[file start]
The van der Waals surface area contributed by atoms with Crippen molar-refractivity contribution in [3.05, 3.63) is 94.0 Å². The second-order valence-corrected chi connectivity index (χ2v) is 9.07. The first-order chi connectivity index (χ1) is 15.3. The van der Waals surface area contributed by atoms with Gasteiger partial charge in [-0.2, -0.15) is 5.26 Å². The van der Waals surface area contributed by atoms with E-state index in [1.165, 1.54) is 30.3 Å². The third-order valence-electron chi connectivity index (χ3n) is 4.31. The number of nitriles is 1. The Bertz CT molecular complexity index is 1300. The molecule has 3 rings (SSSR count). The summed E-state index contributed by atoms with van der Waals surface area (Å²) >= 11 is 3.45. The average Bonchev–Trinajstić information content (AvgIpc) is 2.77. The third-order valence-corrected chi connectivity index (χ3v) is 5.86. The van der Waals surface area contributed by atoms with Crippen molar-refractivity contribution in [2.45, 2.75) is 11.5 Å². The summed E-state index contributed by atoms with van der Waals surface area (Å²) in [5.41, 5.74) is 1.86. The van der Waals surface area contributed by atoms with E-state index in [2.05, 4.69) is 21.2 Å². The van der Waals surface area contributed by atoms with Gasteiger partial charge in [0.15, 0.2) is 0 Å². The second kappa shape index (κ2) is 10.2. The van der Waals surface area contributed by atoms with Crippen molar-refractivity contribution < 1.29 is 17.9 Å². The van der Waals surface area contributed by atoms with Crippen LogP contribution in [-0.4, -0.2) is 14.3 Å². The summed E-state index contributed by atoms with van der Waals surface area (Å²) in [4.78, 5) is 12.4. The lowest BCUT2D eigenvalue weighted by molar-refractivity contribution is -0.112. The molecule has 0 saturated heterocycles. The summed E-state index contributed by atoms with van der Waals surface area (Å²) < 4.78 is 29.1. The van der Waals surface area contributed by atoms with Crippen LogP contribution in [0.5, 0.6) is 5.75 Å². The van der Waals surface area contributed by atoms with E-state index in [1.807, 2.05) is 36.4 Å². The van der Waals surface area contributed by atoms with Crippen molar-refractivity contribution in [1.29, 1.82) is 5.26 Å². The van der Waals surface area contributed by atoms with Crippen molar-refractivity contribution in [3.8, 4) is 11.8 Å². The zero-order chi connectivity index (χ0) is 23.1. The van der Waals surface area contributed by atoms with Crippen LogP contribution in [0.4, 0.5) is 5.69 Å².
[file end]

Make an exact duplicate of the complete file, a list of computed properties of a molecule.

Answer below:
The van der Waals surface area contributed by atoms with Crippen molar-refractivity contribution in [3.05, 3.63) is 94.0 Å². The second-order valence-corrected chi connectivity index (χ2v) is 9.07. The first-order chi connectivity index (χ1) is 15.3. The van der Waals surface area contributed by atoms with Gasteiger partial charge in [-0.2, -0.15) is 5.26 Å². The van der Waals surface area contributed by atoms with E-state index in [1.165, 1.54) is 30.3 Å². The third-order valence-electron chi connectivity index (χ3n) is 4.31. The number of nitriles is 1. The Bertz CT molecular complexity index is 1300. The molecule has 3 rings (SSSR count). The summed E-state index contributed by atoms with van der Waals surface area (Å²) >= 11 is 3.45. The average Bonchev–Trinajstić information content (AvgIpc) is 2.77. The third-order valence-corrected chi connectivity index (χ3v) is 5.86. The van der Waals surface area contributed by atoms with Crippen molar-refractivity contribution in [2.45, 2.75) is 11.5 Å². The summed E-state index contributed by atoms with van der Waals surface area (Å²) in [5.41, 5.74) is 1.86. The van der Waals surface area contributed by atoms with E-state index in [2.05, 4.69) is 21.2 Å². The van der Waals surface area contributed by atoms with Gasteiger partial charge in [0.15, 0.2) is 0 Å². The second kappa shape index (κ2) is 10.2. The van der Waals surface area contributed by atoms with Crippen molar-refractivity contribution < 1.29 is 17.9 Å². The van der Waals surface area contributed by atoms with Crippen LogP contribution in [-0.4, -0.2) is 14.3 Å². The summed E-state index contributed by atoms with van der Waals surface area (Å²) in [4.78, 5) is 12.4. The lowest BCUT2D eigenvalue weighted by molar-refractivity contribution is -0.112. The molecule has 0 saturated heterocycles. The summed E-state index contributed by atoms with van der Waals surface area (Å²) < 4.78 is 29.1. The van der Waals surface area contributed by atoms with Crippen LogP contribution in [0.5, 0.6) is 5.75 Å². The van der Waals surface area contributed by atoms with E-state index in [1.807, 2.05) is 36.4 Å². The van der Waals surface area contributed by atoms with Crippen molar-refractivity contribution in [1.29, 1.82) is 5.26 Å². The van der Waals surface area contributed by atoms with Crippen molar-refractivity contribution in [3.8, 4) is 11.8 Å². The zero-order chi connectivity index (χ0) is 23.1. The van der Waals surface area contributed by atoms with Crippen LogP contribution in [0.4, 0.5) is 5.69 Å².